Take the standard court report of the time. The reporter gets charge, sentence, and names - the accused’s name, the magistrate’s, prosecutor’s, counsel’s. He might catch a few audible snippets of evidence, from his ungainly post behind the advocates’ backs.
He pounds out his dutiful tale, goes home for supper, and says “Sweetheart, you won’t believe what happened in court today”. His wife is agog as he pours out human dramas that go unmentioned in his written account.
My refrain was: Get as close as you can to telling your readers what you tell your near-and-dear.
So fine; last week I bump into Herman, a former court reporter.
Herman brought up a recent Stoep Talk on Black First Land First and its young deputy leader, Zanele, dismissing dissent as “the White Settler Racist Rubbish Narrative”.
Since he’d liked that, I told him an extra titbit. When I asked Zanele if BLF collaborates with Julius Malema and the EFF, she scowled and said “No! Those people are sell-outs who only want unproductive land. We are real revolutionaries who demand all the land”.
Herman chuckled at the out-radicalising of Julius. He also said, shivering in staged terror: “I hope I’m not one of the Blacks First who they want to banish to a smallholding in the bush in the name of returning the land”.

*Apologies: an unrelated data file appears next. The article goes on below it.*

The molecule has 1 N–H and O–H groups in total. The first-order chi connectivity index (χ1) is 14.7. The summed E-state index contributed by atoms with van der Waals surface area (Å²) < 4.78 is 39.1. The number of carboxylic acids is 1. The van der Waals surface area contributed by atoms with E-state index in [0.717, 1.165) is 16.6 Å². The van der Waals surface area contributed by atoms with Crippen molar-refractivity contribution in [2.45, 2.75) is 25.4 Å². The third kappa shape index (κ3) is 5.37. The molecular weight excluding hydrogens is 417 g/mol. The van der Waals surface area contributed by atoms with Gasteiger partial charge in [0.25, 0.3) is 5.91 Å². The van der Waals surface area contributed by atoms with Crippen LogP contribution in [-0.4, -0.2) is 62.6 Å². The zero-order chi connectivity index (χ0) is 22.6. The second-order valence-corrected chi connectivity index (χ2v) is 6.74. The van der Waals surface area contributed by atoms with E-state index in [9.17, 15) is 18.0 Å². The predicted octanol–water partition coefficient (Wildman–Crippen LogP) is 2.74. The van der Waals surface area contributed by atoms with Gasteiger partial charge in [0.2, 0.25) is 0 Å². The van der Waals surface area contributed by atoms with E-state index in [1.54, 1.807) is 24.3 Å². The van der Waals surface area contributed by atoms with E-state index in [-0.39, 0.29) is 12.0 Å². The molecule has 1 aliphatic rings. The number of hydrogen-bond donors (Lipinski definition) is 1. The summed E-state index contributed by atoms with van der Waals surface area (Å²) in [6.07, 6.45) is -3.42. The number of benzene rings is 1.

Moments after we parted, Herman loudly called my name, through the mall crowd, bit of a shock. We reconnected. He said: “Hey, your readers don’t know that story. I found out from talking to you”.
There’s something great about someone remembering something you taught them 40 years ago. I replied that having too little space for what you want to say is different from wasting your space on stuff you don’t want. But still, this was a touché moment. To honour it I told Herman another squeezed-out thing:
Why does Black First Land First abbreviate to BLF, not the logical BFLF? I assumed that was plain slapgat. When I asked, I expected Zanele to wince. No, she said simply “BFLF didn’t sound right”. She mimicked, “fliff fliff”. I’d never contemplated deliberately diluting an acronym. Now I ask: Why not?
Having winkled out two cases of me flouting my own injunction, Herman challenged me to find a third, clinching my guilt, as it were. Lo, one came right up:
Last week’s voyage of discovery of Rea Vaya didn’t tell you that the bus stations contain a no-no noticeboard; prohibited activities in pictogram. A crossed-out burger means No Eating, a crossed-out skateboard means No Skating etc.
Four of the twelve signs, I didn’t get. One was a hand. Meaning what, No Handling? One was someone doing something mysterious to a torso. No legs? No Amputating?
That morning’s mission, getting acquainted with my city’s public transport, was a high all the way. But the highest high, that will stay longest, is the sun streaming in through the station’s skylights while a dozen obliging minds, attendants and passengers alike, puzzle out the signs that a visitor-type person has asked about.
Thanks, Herman, for the heads-up. What’s right for speaking-and-hearing friends is right for writing-and-reading friends, too, however hard you sukkel to wrench it in.
* Beckett's Stoep Talk column is published in The Star.